Hume would argue that our natural laws are only the perceived repetition of events through our external senses. When we hear thunder follow lightning multiple times, we extrapolate that when we see lightning, thunder must follow. Our mind creates patterns to understand the world around us. These patterns can be a good thing because knowing what follows a red traffic light keeps us from walking into a busy road. We allow our minds to anticipate that event B (in this case, traffic) will follow event A (the red light) and this informs our decision to not step into traffic. Although we would not be able to say that the red light causes the traffic, our understanding of the laws of traffic allow us to use the red light as an indicator that there could be danger. However, if there is no causation, we cannot say that event A causes event B to happen, only that event A and event B occur together often (Hume, 52).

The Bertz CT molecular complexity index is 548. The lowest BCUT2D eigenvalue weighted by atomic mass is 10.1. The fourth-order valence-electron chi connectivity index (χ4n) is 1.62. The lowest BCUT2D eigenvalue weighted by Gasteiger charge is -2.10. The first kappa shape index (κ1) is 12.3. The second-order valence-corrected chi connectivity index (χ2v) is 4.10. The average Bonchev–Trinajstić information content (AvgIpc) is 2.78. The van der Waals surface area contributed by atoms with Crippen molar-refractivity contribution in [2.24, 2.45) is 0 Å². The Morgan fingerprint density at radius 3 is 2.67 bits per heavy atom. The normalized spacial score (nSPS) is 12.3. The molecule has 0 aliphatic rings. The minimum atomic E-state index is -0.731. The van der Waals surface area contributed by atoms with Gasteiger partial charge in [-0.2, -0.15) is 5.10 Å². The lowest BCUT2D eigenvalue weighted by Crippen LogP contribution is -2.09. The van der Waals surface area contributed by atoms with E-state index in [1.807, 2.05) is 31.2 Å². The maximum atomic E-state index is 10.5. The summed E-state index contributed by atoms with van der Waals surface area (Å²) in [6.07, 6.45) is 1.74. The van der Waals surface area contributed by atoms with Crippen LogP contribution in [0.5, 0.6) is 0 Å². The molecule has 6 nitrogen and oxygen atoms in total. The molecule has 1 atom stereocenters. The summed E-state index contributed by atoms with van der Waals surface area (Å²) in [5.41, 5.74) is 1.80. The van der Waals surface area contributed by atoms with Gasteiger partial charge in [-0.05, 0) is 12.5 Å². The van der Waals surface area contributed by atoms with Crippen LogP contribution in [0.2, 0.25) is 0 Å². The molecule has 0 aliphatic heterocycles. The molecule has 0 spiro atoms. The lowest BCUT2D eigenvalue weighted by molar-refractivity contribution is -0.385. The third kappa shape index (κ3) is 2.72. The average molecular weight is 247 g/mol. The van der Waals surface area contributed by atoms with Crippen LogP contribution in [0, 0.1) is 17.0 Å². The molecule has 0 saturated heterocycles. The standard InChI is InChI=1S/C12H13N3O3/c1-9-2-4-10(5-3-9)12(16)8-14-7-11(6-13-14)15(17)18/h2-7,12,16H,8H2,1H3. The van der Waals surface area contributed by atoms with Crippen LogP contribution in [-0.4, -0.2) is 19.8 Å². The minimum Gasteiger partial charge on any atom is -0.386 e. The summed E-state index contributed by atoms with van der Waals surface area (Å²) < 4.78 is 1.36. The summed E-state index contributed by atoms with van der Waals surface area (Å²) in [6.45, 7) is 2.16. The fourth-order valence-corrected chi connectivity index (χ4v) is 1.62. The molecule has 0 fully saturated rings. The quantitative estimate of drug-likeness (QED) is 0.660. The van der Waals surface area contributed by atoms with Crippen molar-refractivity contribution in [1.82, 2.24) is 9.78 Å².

This line of thought creates an issue for natural laws such as gravity. We would not be able to say that gravity causes anything to fall when thrown in the air. We would only be able to witness the events of the object going up followed by the object coming back down. This seems absurd at face value because we experience gravity every day; we are taught how to calculate gravity in school and we apply our understanding of gravity to propel ships into space. If there is no gravity, how can we explain our world? Not being able to witness causation does not mean that there is no such thing as gravity. Certainly there is no physical hand of gravity that pushes things toward the earth, however, what we understand to be gravity has shown to persist over time and can be applied to new concepts such as propulsion. We can accept that the concept of gravity is the best way that we currently understand the phenomenon of being pulled toward Earth, in the same way that a red traffic light does not cause traffic, it is merely an accepted way to indicate that there could be traffic.